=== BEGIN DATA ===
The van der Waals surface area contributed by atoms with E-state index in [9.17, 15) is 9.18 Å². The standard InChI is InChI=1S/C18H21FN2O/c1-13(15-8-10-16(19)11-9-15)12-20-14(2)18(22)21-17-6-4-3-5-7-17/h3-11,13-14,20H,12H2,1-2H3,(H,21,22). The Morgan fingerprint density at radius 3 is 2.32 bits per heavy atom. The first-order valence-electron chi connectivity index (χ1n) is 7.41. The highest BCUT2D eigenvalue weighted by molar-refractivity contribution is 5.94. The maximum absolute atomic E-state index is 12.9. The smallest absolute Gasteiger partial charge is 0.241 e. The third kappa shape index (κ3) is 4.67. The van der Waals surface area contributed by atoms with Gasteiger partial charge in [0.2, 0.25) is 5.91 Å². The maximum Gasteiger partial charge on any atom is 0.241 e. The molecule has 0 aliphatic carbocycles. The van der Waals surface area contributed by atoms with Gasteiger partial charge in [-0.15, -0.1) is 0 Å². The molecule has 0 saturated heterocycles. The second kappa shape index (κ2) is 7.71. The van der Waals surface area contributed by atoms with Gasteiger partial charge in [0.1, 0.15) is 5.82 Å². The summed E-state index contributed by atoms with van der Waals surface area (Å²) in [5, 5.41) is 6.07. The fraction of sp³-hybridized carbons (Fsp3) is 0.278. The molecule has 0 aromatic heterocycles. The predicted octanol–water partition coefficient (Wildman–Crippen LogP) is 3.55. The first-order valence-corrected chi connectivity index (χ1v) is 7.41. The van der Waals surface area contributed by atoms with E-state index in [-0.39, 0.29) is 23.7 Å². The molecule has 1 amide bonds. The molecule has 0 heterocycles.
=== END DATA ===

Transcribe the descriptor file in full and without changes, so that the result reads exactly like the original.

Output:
The van der Waals surface area contributed by atoms with E-state index in [9.17, 15) is 9.18 Å². The standard InChI is InChI=1S/C18H21FN2O/c1-13(15-8-10-16(19)11-9-15)12-20-14(2)18(22)21-17-6-4-3-5-7-17/h3-11,13-14,20H,12H2,1-2H3,(H,21,22). The Morgan fingerprint density at radius 3 is 2.32 bits per heavy atom. The first-order valence-electron chi connectivity index (χ1n) is 7.41. The highest BCUT2D eigenvalue weighted by molar-refractivity contribution is 5.94. The maximum absolute atomic E-state index is 12.9. The smallest absolute Gasteiger partial charge is 0.241 e. The third kappa shape index (κ3) is 4.67. The van der Waals surface area contributed by atoms with Gasteiger partial charge in [0.2, 0.25) is 5.91 Å². The maximum Gasteiger partial charge on any atom is 0.241 e. The molecule has 0 aliphatic carbocycles. The van der Waals surface area contributed by atoms with Gasteiger partial charge in [-0.15, -0.1) is 0 Å². The molecule has 0 saturated heterocycles. The second kappa shape index (κ2) is 7.71. The van der Waals surface area contributed by atoms with Gasteiger partial charge in [0.1, 0.15) is 5.82 Å². The summed E-state index contributed by atoms with van der Waals surface area (Å²) in [5, 5.41) is 6.07. The fraction of sp³-hybridized carbons (Fsp3) is 0.278. The molecule has 0 aromatic heterocycles. The predicted octanol–water partition coefficient (Wildman–Crippen LogP) is 3.55. The first-order valence-corrected chi connectivity index (χ1v) is 7.41. The van der Waals surface area contributed by atoms with E-state index in [-0.39, 0.29) is 23.7 Å². The molecule has 1 amide bonds. The molecule has 0 heterocycles.